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In Tennessee William's The Glass Menagerie, how is the fire escape a symbol that...

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warren9053 | Student, Undergraduate | Honors

Posted May 10, 2012 at 2:20 AM via web

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In Tennessee William's The Glass Menagerie, how is the fire escape a symbol that reveals something about each character’s personality?

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booboosmoosh | High School Teacher | (Level 3) Educator Emeritus

Posted May 10, 2012 at 9:32 AM (Answer #1)

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In Tennessee William's The Glass Menagerie, the symbolic fire escape reveals something about each of the major characters in the play.

Tom, who is unhappily supporting his family in a job that he hates is the character most associated with the fire escape. He is in dire need to get away from his life: the job he hates and the restrictive existence forced upon him as the only man (and provider) in the apartment. The fire escape offers him the opportunity to escape...to the movies:

AMANDA:

Where are you going?

TOM:

I'm going to the movies!

AMANDA:

I don't believe that lie!

Tom also goes out to have a smoke, another escape:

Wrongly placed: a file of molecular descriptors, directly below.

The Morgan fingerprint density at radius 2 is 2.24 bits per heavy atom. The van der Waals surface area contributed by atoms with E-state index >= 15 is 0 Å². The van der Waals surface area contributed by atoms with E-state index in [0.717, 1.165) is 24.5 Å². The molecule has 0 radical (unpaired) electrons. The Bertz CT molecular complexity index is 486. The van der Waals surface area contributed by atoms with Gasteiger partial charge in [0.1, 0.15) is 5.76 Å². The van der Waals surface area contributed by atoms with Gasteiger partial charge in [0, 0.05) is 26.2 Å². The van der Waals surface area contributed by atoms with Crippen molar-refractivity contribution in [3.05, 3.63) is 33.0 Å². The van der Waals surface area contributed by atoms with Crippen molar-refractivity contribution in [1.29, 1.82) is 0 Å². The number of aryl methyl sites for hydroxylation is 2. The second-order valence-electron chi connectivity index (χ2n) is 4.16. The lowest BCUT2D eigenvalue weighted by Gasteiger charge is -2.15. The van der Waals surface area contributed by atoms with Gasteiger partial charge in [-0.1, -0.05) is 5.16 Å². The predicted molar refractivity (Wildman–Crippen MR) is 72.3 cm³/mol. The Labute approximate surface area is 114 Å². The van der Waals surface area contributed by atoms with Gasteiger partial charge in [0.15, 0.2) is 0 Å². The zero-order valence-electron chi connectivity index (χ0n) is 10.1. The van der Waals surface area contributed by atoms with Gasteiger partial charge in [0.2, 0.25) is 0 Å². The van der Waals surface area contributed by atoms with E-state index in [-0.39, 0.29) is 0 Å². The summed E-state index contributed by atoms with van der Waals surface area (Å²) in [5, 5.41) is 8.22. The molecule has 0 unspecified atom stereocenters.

AMANDA:

...Where are you going?

TOM:

I'm going out to smoke.

AMANDA:

You smoke too much. A pack a day at fifteen cents a pack. How much would that be in a month?...

Amanda also accuses him of drinking, coming home "in that—terrifying condition!"

For Laura, Tom's sister, there is no escape. In fact, when she is sent out on an errand by her mother, Laura slips.

[A second later she cries out. Tom springs up and crosses to the door. Tom opens the door.]

TOM:

Laura?

LAURA:

I'm all right. I slipped, but I'm all right.

AMANDA:

If anyone breaks a leg on those fire-escape steps, the landlord ought to be sued for every cent he possesses!

Laura lives in a world of her own imagining and could not survive outside. She tried to take some classes in typing and shorthand at Rubicam's Business College, but when she got there the first day she threw up on the floor because she was so nervous. She never went back.

Amanda has no need to escape. She has her children to care for and worry about. She also spends a great deal of her time in the past. She remembers her days in the South when she was greatly sought after by "gentlemen callers"—before she married her husband. Amanda loves to tell her children the same story...

My callers were gentlemen—all! Among my callers were some of the most prominent young planters of the Mississippi Delta—planters and sons of planters!

Amanda's husband abandoned the family sixteen years earlier. However, while Tom cares for them financially, Amanda escapes into her memories, with no need to leave the apartment.

Tom needs the escape symbolized by the fire escape. Laura is unable to use it (even if she wanted to), and Amanda has no need to leave the apartment.

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